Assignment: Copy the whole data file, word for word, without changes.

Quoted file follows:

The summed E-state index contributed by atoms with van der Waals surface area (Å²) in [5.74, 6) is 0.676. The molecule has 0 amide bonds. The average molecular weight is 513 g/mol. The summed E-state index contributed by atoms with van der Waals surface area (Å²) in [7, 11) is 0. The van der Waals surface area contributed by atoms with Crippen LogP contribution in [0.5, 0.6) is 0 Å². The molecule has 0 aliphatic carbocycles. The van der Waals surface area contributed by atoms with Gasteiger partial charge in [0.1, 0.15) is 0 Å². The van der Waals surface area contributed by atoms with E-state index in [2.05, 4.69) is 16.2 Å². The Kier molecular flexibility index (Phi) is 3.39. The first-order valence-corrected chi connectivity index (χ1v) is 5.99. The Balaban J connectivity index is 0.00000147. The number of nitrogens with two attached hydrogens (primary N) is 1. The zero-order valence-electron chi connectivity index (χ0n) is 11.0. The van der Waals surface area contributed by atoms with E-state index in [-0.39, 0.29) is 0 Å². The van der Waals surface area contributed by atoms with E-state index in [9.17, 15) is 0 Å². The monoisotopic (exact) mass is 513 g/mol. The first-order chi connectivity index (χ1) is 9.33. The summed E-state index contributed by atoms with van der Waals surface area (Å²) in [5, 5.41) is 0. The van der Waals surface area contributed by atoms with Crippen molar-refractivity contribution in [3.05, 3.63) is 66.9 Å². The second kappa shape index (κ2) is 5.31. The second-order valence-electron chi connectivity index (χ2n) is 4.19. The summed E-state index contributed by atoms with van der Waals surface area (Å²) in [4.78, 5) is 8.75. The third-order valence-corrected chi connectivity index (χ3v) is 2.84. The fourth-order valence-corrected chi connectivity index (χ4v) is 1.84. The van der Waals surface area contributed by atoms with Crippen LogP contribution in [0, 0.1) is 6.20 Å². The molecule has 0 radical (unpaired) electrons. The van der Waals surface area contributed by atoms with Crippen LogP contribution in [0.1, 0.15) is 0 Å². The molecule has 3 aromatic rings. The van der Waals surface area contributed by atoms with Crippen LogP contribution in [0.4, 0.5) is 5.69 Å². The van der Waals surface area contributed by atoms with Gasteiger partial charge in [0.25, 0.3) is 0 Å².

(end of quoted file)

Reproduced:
The summed E-state index contributed by atoms with van der Waals surface area (Å²) in [5.74, 6) is 0.676. The molecule has 0 amide bonds. The average molecular weight is 513 g/mol. The summed E-state index contributed by atoms with van der Waals surface area (Å²) in [7, 11) is 0. The van der Waals surface area contributed by atoms with Crippen LogP contribution in [0.5, 0.6) is 0 Å². The molecule has 0 aliphatic carbocycles. The van der Waals surface area contributed by atoms with Gasteiger partial charge in [0.1, 0.15) is 0 Å². The van der Waals surface area contributed by atoms with E-state index in [2.05, 4.69) is 16.2 Å². The Kier molecular flexibility index (Phi) is 3.39. The first-order valence-corrected chi connectivity index (χ1v) is 5.99. The Balaban J connectivity index is 0.00000147. The number of nitrogens with two attached hydrogens (primary N) is 1. The zero-order valence-electron chi connectivity index (χ0n) is 11.0. The van der Waals surface area contributed by atoms with E-state index in [-0.39, 0.29) is 0 Å². The van der Waals surface area contributed by atoms with E-state index in [9.17, 15) is 0 Å². The monoisotopic (exact) mass is 513 g/mol. The first-order chi connectivity index (χ1) is 9.33. The summed E-state index contributed by atoms with van der Waals surface area (Å²) in [5, 5.41) is 0. The van der Waals surface area contributed by atoms with Crippen molar-refractivity contribution in [3.05, 3.63) is 66.9 Å². The second kappa shape index (κ2) is 5.31. The second-order valence-electron chi connectivity index (χ2n) is 4.19. The summed E-state index contributed by atoms with van der Waals surface area (Å²) in [4.78, 5) is 8.75. The third-order valence-corrected chi connectivity index (χ3v) is 2.84. The fourth-order valence-corrected chi connectivity index (χ4v) is 1.84. The van der Waals surface area contributed by atoms with Crippen LogP contribution in [0, 0.1) is 6.20 Å². The molecule has 0 radical (unpaired) electrons. The van der Waals surface area contributed by atoms with Crippen LogP contribution in [0.1, 0.15) is 0 Å². The molecule has 3 aromatic rings. The van der Waals surface area contributed by atoms with Crippen LogP contribution in [0.4, 0.5) is 5.69 Å². The van der Waals surface area contributed by atoms with Gasteiger partial charge in [0.25, 0.3) is 0 Å².